The main Saint Patrick’s Day parade occurred yesterday, downtown, but the official parade, which always happens on the 17th is in Dog Town today. Dog Town is an Irish neighborhood that got its name during the 1904 worlds fair, because that is where all of the animals were housed and at night the barking of the dogs could be heard. Yesterday, Dan was entertained by Irish revelers, while riding the subway in NYC. Today, Dave plans on drinking some green beer. In Boston, a Japanese restaurant has been advertising green Sapporo beer, because after he discovered Newfoundland, St. Brennan took the northwest passage and discovered Japan too. On St. Paddy’s Day, everyone is Irish.
We went to the Fabulous Fox last night, to see the latest Broadway musical offering that has come to town, “On Your Feet!”, the Emilio and Gloria Estefan story. This bio-play is part of the current trend in musicals, where a musician’s life story is combined with their already popular catalog to create a winning theater package. Earlier this year, in London’s West-End, we saw and loved “Beautiful”, Carole King’s life story. Showbiz has always loved to tell stories about itself, so this trend comes as no real surprise.
“On Your Feet!”, sports a large orchestra (ten) and an even larger cast. It begins with the two families emigration from Cuba, covers childhood, their early music careers, breakout success, the 1990 bus accident and its aftermath. All of which is punctuated with the steady beat of their popular hit songs. As is de rigueur with these bio-plays the finale is accompanied by endless encores, where all of the hits that you’ve been patiently waiting for are finally performed. It was an enjoyable show and by its end, everyone in the audience was on their feet.
While, searching for a suitable graphic to accompany this post, I happened upon the above picture of a couple of dancers from Bandaloop, an acrobatic dance troupe, They came to town in 2013 and performed around the corner from the Fox, by rappelling down the front face of the twenty-story Continental Life Building. They headlined Dancing in the Streets and seemed a good fit here.
But hopefully not during the pas de deux. We saw the 2015 Broadway musical An American in Paris that was performed at the Fox Theater. It featured lots of Gershwin set to lots of ballet. It was all very professionally done. Still, when compared to the 1951 movie musical starring Gene Kelly, it comes away somewhat lacking. Call me old-fashioned, because when it comes to a stage production that are translated to the big screen, I’m willing to make allowances. It just seems like the natural flow among art forms, but when you reverse the stream, as in this case, it just doesn’t feel quite right. This musical comes away feeling more like a revue than a play. It doesn’t help that for most of the show the back of the stage is filled with a huge backlit video screen. You can see an example of the effect in the picture below. It almost that during the transition from film to live acting the umbilical was never severed.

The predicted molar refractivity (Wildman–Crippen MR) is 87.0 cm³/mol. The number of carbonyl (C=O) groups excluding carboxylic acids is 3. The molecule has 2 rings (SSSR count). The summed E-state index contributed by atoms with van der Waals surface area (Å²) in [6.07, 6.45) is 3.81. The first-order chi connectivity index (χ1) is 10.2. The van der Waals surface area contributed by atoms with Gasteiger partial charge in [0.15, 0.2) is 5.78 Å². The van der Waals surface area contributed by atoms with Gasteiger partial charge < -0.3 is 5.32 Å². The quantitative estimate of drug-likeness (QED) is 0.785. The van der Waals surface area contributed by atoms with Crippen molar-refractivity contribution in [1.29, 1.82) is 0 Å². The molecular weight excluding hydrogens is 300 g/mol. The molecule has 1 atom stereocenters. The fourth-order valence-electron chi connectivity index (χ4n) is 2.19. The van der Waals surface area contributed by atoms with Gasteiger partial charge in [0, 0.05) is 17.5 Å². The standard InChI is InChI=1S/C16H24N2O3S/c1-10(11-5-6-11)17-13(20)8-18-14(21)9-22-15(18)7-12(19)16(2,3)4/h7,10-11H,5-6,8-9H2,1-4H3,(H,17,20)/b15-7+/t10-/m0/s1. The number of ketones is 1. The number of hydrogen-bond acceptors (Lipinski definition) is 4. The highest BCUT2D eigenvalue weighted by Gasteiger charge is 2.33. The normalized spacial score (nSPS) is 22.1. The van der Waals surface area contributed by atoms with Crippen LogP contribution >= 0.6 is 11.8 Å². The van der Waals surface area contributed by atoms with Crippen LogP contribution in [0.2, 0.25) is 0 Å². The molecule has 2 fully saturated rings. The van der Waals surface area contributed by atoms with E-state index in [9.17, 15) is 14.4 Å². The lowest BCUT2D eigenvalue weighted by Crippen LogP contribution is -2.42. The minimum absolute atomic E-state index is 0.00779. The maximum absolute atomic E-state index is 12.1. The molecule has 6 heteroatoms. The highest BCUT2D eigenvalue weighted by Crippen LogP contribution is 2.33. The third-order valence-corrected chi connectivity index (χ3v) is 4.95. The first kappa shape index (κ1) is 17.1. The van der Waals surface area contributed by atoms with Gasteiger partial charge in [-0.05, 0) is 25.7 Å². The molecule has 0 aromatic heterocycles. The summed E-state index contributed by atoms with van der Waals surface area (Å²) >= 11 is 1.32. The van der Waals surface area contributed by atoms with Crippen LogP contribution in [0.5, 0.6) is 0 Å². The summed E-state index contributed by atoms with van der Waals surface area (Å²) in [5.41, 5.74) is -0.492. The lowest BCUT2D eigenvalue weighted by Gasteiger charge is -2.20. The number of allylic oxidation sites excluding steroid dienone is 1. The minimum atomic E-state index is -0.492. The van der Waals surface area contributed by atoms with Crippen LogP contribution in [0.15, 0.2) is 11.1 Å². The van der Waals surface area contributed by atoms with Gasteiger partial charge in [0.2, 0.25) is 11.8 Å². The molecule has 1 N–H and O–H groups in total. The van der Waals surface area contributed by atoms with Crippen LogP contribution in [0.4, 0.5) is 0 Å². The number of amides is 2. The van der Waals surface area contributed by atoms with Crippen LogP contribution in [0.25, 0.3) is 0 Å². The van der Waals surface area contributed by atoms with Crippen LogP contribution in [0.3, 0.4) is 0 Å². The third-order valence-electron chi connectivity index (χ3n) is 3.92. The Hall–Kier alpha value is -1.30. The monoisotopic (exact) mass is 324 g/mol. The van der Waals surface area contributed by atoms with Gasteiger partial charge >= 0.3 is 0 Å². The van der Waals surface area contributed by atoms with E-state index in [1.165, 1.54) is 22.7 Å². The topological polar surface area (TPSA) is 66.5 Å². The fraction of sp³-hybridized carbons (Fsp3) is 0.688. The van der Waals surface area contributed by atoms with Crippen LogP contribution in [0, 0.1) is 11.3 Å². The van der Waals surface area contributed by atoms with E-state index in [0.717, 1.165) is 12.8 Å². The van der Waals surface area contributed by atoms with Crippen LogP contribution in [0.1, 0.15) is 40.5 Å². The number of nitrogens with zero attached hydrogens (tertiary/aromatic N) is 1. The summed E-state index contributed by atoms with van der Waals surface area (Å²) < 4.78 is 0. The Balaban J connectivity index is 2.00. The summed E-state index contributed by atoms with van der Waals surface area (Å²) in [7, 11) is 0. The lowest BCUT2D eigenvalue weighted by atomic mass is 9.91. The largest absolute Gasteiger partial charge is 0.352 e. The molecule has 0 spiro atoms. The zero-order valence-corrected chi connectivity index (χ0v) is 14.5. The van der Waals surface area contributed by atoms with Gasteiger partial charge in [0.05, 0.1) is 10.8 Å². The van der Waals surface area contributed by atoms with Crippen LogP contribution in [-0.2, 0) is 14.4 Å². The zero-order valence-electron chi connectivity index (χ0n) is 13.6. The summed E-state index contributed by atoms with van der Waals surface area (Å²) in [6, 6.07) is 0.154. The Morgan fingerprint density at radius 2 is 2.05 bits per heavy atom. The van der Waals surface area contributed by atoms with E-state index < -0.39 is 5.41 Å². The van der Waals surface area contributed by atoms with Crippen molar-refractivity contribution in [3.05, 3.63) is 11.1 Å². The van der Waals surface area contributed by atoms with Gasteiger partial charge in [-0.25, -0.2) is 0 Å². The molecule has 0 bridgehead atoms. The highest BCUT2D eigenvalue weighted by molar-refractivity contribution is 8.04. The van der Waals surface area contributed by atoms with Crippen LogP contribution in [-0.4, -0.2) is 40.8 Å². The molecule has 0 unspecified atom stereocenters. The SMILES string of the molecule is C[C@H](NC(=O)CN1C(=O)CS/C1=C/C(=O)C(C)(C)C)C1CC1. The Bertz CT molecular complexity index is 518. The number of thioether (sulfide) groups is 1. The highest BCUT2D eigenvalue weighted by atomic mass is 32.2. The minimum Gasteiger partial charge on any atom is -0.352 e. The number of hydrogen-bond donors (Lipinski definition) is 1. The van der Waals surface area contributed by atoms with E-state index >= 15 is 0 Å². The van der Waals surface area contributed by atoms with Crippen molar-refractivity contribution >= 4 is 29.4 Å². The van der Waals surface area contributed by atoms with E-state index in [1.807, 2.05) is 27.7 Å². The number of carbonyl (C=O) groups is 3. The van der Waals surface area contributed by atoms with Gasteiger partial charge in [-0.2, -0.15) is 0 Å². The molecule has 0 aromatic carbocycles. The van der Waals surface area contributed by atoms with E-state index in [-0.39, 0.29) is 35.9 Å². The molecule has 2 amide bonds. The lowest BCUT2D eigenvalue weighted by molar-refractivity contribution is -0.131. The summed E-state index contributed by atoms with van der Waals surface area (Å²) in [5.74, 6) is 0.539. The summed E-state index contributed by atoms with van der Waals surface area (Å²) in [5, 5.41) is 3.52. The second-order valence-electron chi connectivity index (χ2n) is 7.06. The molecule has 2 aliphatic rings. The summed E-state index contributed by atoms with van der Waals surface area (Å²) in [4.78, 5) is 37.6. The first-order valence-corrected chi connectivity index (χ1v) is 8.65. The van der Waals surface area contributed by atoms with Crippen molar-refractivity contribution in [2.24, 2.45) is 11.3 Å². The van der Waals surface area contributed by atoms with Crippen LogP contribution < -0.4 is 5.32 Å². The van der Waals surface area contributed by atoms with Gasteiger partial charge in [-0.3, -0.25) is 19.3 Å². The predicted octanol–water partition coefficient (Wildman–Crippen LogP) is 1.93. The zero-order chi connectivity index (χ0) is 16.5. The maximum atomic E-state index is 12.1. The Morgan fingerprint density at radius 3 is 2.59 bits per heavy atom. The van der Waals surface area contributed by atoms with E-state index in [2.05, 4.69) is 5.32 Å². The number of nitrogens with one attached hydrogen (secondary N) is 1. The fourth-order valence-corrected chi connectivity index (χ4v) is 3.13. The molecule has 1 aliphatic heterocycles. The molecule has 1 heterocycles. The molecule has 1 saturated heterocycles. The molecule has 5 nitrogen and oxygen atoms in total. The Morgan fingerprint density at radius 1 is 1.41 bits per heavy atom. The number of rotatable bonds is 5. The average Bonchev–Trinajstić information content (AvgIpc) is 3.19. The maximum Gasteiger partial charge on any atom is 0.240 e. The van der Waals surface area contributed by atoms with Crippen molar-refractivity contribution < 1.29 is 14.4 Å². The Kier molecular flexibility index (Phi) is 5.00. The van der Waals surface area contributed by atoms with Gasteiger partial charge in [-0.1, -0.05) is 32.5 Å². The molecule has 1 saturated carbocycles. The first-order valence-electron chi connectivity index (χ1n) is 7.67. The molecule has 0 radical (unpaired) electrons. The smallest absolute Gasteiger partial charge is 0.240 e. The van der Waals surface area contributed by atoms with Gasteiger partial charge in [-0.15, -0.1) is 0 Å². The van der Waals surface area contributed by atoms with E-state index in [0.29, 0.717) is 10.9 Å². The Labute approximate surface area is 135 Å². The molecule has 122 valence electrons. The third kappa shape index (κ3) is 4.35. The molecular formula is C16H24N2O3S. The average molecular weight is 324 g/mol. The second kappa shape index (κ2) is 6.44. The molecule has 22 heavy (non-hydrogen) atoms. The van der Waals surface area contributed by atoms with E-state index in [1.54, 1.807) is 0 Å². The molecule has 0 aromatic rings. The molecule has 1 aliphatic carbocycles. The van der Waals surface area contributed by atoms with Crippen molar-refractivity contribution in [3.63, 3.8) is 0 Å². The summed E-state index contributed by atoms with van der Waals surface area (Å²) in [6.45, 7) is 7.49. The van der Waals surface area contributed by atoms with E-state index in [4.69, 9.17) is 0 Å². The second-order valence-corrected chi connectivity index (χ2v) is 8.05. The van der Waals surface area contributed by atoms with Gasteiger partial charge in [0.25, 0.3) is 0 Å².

Another thing that bugged me, even if it was in no way the fault of this show. I’m speaking of the yellow dress that the female lead Lise wears. It kept reminding me of a similar yellow dress that Emma Stone wore in La La Land. Logic and chronology both dictate that if there was any plagiarism of this detail, it was on the part of La La Land and not American in Paris. It was just my misfortune that I saw the two in the order that I did. Still, the coincidence of this dress also serves as metaphor when comparing these two works. They both borrowed from Gene Kelley, but in the case of La La Land this loan resulted in something both original and beautiful. In the case of An American in Paris the result is still beautiful, but not particularly original.